Wednesday, October 31, 2018

Sleep sound, Hardy Fox

I've got a story to tell—a story about a man who was a key part of telling so many stories to so many people. I think it's OK for me to tell it now.

It was October, 2006. a publicist from the Museum of Modern Art got in touch with me. The museum was adding the video works of theResidents to the permanent collection and he wanted me to write something to help promote the occasion. I jokingly responded that I would do so only if he could get me an interview with the band. To my surprise, he said he'd see what he could do.

I didn't expect anything to happen, not really. The guy sounded (understandably enough) more like a publicist than a fan, and I suspected he didn’t know that the band members’ identities were a closely guarded secret and that they didn’t do interviews. They left the talking to their management, the so-called “Cryptic Corporation.” My initial surprise was goosed a couple of weeks later when he called me and said the band was at the museum and if I could get there immediately, he’d introduce me.

I didn’t ask any questions. I ran outside and got a cab. When I got to the museum, however, he stammered and apologized and explained to me that he’d misunderstood, and that it was representatives of the band who were available. He introduced me to Hardy Fox and I promptly got the game. Standing before me was a Resident.

We sat in the museum’s screening room where a selection of the band’s landmark videos would be shown that night and chatted at length. He was pleasant and easy going. I asked him everything I could think to ask, all the while trying to keep my scalp from blowing off and wondering what I was going to do with this prized information, at that time still not known to most fans.

And that’s when I got the game at a deeper level. There was no reason to reveal that Hardy was a Resident. It was like, I reasoned, how in the ’70s all the rock mags had photos of the members of KISS (masked contemporaries of the Residents, oddly enough) without their makeup on but none would run them. What would be the point? Why ruin the game? So instead I held on to my little secret.

A couple of years later—again in October, as it happens—I got the chance to interview Fox again, this time on WFMU. I asked him questions about the band and he answered graciously and at length. I knew we were talking about him, not his clients, and I suspect he knew that I knew, but why say anything? When you’re in the chocolate factory, you respect Mr. Wonka’s rules.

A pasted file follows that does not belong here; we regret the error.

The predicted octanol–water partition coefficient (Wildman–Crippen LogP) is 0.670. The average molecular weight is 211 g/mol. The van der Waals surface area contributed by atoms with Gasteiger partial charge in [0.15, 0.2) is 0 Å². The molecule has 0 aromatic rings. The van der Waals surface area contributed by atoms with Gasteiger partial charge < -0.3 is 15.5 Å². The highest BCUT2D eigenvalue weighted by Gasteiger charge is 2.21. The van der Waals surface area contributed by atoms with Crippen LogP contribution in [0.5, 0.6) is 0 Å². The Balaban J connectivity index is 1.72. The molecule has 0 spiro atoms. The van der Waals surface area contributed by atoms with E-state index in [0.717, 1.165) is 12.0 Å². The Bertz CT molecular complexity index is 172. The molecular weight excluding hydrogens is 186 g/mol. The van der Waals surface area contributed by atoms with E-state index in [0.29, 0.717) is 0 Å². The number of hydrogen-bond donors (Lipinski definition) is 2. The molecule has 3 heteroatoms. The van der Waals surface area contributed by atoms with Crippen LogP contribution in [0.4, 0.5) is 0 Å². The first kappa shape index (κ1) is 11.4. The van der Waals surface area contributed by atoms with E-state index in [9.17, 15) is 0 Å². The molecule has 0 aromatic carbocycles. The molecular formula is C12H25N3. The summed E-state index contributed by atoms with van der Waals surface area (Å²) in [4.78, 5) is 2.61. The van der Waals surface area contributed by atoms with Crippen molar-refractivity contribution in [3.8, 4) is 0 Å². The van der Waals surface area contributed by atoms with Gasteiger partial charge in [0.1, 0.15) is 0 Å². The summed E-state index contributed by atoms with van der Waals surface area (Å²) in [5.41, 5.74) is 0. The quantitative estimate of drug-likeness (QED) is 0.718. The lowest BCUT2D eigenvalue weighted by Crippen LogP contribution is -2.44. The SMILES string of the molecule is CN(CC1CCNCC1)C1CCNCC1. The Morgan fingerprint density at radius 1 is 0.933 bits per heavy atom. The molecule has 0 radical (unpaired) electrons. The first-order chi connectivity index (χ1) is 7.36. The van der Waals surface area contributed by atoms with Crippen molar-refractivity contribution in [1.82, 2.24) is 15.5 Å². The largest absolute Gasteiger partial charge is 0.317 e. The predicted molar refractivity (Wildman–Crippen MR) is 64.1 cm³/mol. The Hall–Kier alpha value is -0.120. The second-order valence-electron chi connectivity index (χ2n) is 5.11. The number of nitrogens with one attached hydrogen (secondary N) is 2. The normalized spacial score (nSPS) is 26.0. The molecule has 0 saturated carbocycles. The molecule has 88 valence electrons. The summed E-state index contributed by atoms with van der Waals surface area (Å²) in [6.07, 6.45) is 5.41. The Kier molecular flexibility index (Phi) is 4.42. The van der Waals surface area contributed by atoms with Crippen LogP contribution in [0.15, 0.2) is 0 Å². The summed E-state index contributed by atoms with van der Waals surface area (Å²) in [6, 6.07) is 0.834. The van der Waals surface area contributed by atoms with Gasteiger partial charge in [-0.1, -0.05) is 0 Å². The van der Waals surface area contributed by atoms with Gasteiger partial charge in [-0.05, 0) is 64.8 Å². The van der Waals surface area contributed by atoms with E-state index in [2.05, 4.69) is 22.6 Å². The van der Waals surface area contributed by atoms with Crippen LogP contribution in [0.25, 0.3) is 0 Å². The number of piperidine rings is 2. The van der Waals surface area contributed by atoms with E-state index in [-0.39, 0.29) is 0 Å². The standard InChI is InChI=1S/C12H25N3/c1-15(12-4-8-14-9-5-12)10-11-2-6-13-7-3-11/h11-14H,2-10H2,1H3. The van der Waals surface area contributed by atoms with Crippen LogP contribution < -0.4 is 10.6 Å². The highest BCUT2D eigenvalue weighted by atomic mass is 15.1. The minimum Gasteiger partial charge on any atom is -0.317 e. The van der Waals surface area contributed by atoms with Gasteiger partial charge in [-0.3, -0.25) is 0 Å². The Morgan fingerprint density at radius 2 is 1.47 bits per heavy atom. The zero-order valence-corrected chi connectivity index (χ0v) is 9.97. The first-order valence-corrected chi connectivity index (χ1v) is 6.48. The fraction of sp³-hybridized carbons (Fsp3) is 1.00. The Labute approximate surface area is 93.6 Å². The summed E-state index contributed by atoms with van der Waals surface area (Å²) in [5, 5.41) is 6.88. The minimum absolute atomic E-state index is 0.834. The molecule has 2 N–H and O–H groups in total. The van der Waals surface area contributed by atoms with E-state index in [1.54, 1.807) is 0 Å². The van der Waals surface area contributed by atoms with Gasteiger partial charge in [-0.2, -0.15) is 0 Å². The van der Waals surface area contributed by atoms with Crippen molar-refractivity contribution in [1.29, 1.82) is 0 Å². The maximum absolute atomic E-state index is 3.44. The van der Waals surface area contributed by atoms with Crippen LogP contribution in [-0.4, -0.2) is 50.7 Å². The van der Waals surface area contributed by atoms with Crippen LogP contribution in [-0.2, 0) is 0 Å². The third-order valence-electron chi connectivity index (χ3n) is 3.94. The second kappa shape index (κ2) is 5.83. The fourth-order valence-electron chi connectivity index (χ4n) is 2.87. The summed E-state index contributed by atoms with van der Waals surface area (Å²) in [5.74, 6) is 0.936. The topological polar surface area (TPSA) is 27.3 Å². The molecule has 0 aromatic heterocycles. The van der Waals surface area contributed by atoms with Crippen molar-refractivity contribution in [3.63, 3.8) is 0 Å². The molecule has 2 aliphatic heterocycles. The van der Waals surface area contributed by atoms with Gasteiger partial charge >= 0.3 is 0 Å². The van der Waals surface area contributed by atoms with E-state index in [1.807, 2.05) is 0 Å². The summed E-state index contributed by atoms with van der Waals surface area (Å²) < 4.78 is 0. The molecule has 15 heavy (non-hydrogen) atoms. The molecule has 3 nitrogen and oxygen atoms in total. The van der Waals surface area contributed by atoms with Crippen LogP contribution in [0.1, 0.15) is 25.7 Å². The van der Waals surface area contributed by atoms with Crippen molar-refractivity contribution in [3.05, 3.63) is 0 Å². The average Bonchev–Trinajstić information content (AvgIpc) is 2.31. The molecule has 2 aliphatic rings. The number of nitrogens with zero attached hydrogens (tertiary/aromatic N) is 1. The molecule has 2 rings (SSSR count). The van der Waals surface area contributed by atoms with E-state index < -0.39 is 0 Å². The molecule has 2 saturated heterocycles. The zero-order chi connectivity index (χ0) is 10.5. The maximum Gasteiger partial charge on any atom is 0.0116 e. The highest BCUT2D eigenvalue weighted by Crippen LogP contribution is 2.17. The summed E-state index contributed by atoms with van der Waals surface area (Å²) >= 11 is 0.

Mr. Fox was responsible for most of the sounds of the band’s many iconoclastic records, increasingly so as time marched on. He helped to forge a conception of mutant pop that inspired countless others. With the Residents, he crafted a mutant meta-rock, pillaging and wreaking havoc upon beloved hits of the ’60s. The band was often at the forefront of new technologies, and evolved into one of the most unusual and enigmatic storytelling troupes in the history of audio recording technology. But over the span of five decades, they stayed true to their vision. Had they only released a few singles—a cover of Hank Williams’ “Kaw-Liga,” for example, or Elvis Presley’s “Don’t Be Cruel,” or Ray Charles' "Hit the Road Jack," or James Brown’s “It’s a Man’s Man’s Man’s World,” or the Rolling Stones’ “(I Can’t Get No) Satisfaction,” or the Beatles’ “Flying”—and disappeared, they would have been a clever novelty. But instead, they deeply mined an aesthetic, and continue to do so. They didn’t just make an artistic statement, they stomped one out.

Fox quit the band a few years ago and subsequently outed himself as both gay and a Resident. He wrote stories and continued to make music. And then, on September 22, his website and Facebook profile were updated to read “1945-2018.” In keeping with his and the band’s macabre humor, it didn’t mean that he’d died, but that he expected to before 2019. He had brain cancer, it turned out, and had just weeks to live.

And on the day before Halloween, it was announced that he was gone, first in an email coming from his account and then in an official announcement from the Cryptic Corporation. Because why die on Halloween? The Residents always managed to stop short of the obvious.  

Thanks for all the weirdness, Hardy. 

 Crying eyeball graphic by Monika Weiss.

Tuesday, March 6, 2018

Taking Tusk to Task

Not so long ago, as happens, I was in a Facebook debate about something I neither knew much nor cared much about. I won’t say with whom because I don’t want to mischaracterize his position. I don’t even remember what side he was on. But he certainly knows about music, which can often be a problem.